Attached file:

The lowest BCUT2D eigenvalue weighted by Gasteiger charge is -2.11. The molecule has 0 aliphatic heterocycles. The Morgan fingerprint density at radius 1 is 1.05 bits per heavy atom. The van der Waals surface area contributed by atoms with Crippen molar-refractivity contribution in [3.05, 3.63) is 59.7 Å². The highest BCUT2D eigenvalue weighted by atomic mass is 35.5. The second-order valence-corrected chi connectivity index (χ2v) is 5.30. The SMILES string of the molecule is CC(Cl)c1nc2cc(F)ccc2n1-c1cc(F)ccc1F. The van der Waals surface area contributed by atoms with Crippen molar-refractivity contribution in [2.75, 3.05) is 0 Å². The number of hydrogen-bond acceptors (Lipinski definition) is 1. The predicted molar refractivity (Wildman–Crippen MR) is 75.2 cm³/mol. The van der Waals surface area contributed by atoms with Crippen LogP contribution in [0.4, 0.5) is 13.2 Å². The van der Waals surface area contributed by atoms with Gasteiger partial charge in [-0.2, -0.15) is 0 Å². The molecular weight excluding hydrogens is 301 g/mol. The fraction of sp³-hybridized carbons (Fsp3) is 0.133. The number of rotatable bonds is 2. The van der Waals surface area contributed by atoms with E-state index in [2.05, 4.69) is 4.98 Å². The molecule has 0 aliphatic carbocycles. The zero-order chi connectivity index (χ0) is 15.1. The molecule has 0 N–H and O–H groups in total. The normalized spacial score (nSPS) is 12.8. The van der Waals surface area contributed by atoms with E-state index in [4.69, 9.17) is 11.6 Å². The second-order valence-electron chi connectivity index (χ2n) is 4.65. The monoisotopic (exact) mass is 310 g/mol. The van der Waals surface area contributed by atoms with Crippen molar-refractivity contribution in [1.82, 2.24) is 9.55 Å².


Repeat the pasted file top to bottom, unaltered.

The lowest BCUT2D eigenvalue weighted by Gasteiger charge is -2.11. The molecule has 0 aliphatic heterocycles. The Morgan fingerprint density at radius 1 is 1.05 bits per heavy atom. The van der Waals surface area contributed by atoms with Crippen molar-refractivity contribution in [3.05, 3.63) is 59.7 Å². The highest BCUT2D eigenvalue weighted by atomic mass is 35.5. The second-order valence-corrected chi connectivity index (χ2v) is 5.30. The SMILES string of the molecule is CC(Cl)c1nc2cc(F)ccc2n1-c1cc(F)ccc1F. The van der Waals surface area contributed by atoms with Crippen molar-refractivity contribution in [2.75, 3.05) is 0 Å². The number of hydrogen-bond acceptors (Lipinski definition) is 1. The predicted molar refractivity (Wildman–Crippen MR) is 75.2 cm³/mol. The van der Waals surface area contributed by atoms with Crippen LogP contribution in [0.4, 0.5) is 13.2 Å². The van der Waals surface area contributed by atoms with Gasteiger partial charge in [-0.2, -0.15) is 0 Å². The molecular weight excluding hydrogens is 301 g/mol. The fraction of sp³-hybridized carbons (Fsp3) is 0.133. The number of rotatable bonds is 2. The van der Waals surface area contributed by atoms with E-state index in [2.05, 4.69) is 4.98 Å². The molecule has 0 aliphatic carbocycles. The zero-order chi connectivity index (χ0) is 15.1. The molecule has 0 N–H and O–H groups in total. The normalized spacial score (nSPS) is 12.8. The van der Waals surface area contributed by atoms with E-state index in [4.69, 9.17) is 11.6 Å². The second-order valence-electron chi connectivity index (χ2n) is 4.65. The monoisotopic (exact) mass is 310 g/mol. The van der Waals surface area contributed by atoms with Crippen molar-refractivity contribution in [1.82, 2.24) is 9.55 Å².